In WFDB library version 9.6 and later versions, setgvmode also affects how annotations are read and written. If setgvmode(WFDB_HIGHRES) is invoked before using annopen, wfdbinit, getvec, sampfreq, strtim, or timstr, then all WFDB_Time data (including the time attributes of annotations read by getann or written by putann) visible to the application are in units of the high-resolution sampling intervals. (Otherwise, WFDB_Time data are in units of frame intervals.)

Version 10.4 and later versions of the WFDB library support two modes of handling invalid or missing samples. By default, getframe, getvec, and sample return the special value WFDB_INVALID_SAMPLE in such cases. If mode is WFDB_GVPAD + WFDB_LOWRES or WFDB_GVPAD + WFDB_HIGHRES, however, these functions replicate the previous valid sample whenever they encounter an invalid or missing sample, which may simplify the design of applications such as digital filters. The constant WFDB_GVPAD is defined in ‘<wfdb/wfdb.h>’.


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getgvmode

 
int setgvmode(void)

This function returns the operating mode used by getvec. If the returned value has the WFDB_HIGHRES bit set, getvec is operating in high-resolution mode; if the returned value has the WFDB_GVPAD bit set, getvec replicates the previous valid sample whenever it encounters an invalid or missing sample, rather than returning the value WFDB_INVALID_SAMPLE. The constants WFDB_HIGHRES, WFDB_GVPAD, and WFDB_INVALID_SAMPLE are defined in ‘<wfdb/wfdb.h>’.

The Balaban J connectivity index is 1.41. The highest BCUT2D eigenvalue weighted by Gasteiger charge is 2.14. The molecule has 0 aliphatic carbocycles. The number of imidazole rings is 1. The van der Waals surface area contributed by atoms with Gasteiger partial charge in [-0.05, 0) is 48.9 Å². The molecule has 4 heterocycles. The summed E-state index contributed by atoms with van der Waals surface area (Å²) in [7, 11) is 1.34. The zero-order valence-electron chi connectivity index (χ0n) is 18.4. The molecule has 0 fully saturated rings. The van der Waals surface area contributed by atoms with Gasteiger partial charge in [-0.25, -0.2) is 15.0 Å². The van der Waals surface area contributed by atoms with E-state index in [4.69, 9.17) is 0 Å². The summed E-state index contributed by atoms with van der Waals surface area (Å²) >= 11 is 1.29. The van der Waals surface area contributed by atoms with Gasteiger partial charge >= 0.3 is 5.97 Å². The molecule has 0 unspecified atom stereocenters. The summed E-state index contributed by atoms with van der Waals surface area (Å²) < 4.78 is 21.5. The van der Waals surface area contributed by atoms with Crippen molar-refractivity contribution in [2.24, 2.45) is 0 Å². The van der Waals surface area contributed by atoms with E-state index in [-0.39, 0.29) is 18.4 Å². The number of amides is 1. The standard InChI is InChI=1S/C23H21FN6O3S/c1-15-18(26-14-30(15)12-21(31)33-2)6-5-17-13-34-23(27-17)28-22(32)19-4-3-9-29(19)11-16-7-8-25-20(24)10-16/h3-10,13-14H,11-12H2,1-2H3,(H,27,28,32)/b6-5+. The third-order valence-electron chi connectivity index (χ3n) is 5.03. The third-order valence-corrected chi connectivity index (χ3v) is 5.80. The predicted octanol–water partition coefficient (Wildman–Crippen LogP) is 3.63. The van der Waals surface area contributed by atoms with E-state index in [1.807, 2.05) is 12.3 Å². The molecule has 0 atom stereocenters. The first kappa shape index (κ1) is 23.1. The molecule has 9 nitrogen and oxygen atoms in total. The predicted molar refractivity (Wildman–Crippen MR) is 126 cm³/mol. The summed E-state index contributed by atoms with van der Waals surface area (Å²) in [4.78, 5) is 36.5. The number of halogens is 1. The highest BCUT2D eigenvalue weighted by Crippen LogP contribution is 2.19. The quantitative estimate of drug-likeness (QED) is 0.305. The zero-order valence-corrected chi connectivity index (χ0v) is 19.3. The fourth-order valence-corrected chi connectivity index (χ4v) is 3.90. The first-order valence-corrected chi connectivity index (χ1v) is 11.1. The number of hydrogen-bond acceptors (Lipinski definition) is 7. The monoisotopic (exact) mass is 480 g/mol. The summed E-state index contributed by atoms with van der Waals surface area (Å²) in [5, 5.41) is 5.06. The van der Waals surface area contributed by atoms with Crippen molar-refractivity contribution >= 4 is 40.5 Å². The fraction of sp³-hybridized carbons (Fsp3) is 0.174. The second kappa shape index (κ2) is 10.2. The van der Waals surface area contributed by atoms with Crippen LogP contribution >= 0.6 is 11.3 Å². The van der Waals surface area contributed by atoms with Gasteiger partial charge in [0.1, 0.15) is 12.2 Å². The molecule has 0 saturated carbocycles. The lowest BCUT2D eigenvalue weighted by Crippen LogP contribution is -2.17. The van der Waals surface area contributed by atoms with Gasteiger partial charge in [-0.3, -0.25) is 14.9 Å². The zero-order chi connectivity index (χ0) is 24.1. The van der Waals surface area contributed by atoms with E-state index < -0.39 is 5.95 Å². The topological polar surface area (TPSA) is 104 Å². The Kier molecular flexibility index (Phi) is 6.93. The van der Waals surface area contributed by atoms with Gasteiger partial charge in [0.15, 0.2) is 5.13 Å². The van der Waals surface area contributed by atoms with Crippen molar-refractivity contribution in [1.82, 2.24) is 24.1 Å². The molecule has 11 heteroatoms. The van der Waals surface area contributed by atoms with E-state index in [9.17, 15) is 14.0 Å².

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getspf

 
int getspf(void)

Return:

(int)

the number of samples per signal per frame

Unless the application is operating in WFDB_HIGHRES mode (see section setgvmode) and has then opened a multi-frequency record, this function returns 1. For the case of a multi-frequency record being read in high resolution mode, however, getspf returns the number of samples per signal per frame (hence sampfreq(NULL)/getspf() is the number of frames per second).


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setafreq

 
void setafreq(WFDB_Frequency frequency)

This function sets the time resolution, in ticks per second, for any output annotation files created after it has been invoked. By default, the time resolution is equal to the input sampling frequency (and setifreq invokes setafreq to maintain this behavior if the input sampling frequency is changed).

This function has no effect on output annotation files that are already open when it is invoked, nor on annotations read from input annotation files (for which the time fields always are expressed in units equal to the input sample intervals).


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getafreq

 
WFDB_Frequency getafreq(void)

Return:

>0

output annotation time resolution, if previously set by setafreq

0

otherwise

This function returns the current output annotation time resolution in ticks per second if it has been set using getafreq.


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George B. Moody (george@mit.edu)